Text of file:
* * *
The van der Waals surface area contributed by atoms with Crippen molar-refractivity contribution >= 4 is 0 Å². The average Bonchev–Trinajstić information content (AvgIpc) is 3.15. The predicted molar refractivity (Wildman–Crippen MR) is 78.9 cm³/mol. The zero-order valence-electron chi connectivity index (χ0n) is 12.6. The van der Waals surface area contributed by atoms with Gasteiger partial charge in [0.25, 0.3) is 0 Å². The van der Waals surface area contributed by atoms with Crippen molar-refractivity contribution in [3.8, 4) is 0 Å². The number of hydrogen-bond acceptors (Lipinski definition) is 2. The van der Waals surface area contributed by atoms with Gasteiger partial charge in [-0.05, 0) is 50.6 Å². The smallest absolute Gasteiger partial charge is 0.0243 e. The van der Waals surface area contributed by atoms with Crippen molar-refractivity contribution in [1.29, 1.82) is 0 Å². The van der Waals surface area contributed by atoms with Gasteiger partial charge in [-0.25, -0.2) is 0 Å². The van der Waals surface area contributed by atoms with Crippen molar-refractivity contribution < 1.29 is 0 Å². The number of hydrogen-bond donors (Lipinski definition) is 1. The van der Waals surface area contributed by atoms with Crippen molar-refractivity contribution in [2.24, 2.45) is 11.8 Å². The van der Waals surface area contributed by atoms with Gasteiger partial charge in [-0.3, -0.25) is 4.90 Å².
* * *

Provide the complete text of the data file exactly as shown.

The van der Waals surface area contributed by atoms with Crippen molar-refractivity contribution >= 4 is 0 Å². The average Bonchev–Trinajstić information content (AvgIpc) is 3.15. The predicted molar refractivity (Wildman–Crippen MR) is 78.9 cm³/mol. The zero-order valence-electron chi connectivity index (χ0n) is 12.6. The van der Waals surface area contributed by atoms with Gasteiger partial charge in [0.25, 0.3) is 0 Å². The van der Waals surface area contributed by atoms with Crippen molar-refractivity contribution in [3.8, 4) is 0 Å². The number of hydrogen-bond acceptors (Lipinski definition) is 2. The van der Waals surface area contributed by atoms with Gasteiger partial charge in [-0.05, 0) is 50.6 Å². The smallest absolute Gasteiger partial charge is 0.0243 e. The van der Waals surface area contributed by atoms with Crippen molar-refractivity contribution in [1.29, 1.82) is 0 Å². The van der Waals surface area contributed by atoms with Gasteiger partial charge in [-0.25, -0.2) is 0 Å². The van der Waals surface area contributed by atoms with Crippen molar-refractivity contribution < 1.29 is 0 Å². The number of hydrogen-bond donors (Lipinski definition) is 1. The van der Waals surface area contributed by atoms with Crippen molar-refractivity contribution in [2.24, 2.45) is 11.8 Å². The van der Waals surface area contributed by atoms with Gasteiger partial charge in [-0.3, -0.25) is 4.90 Å².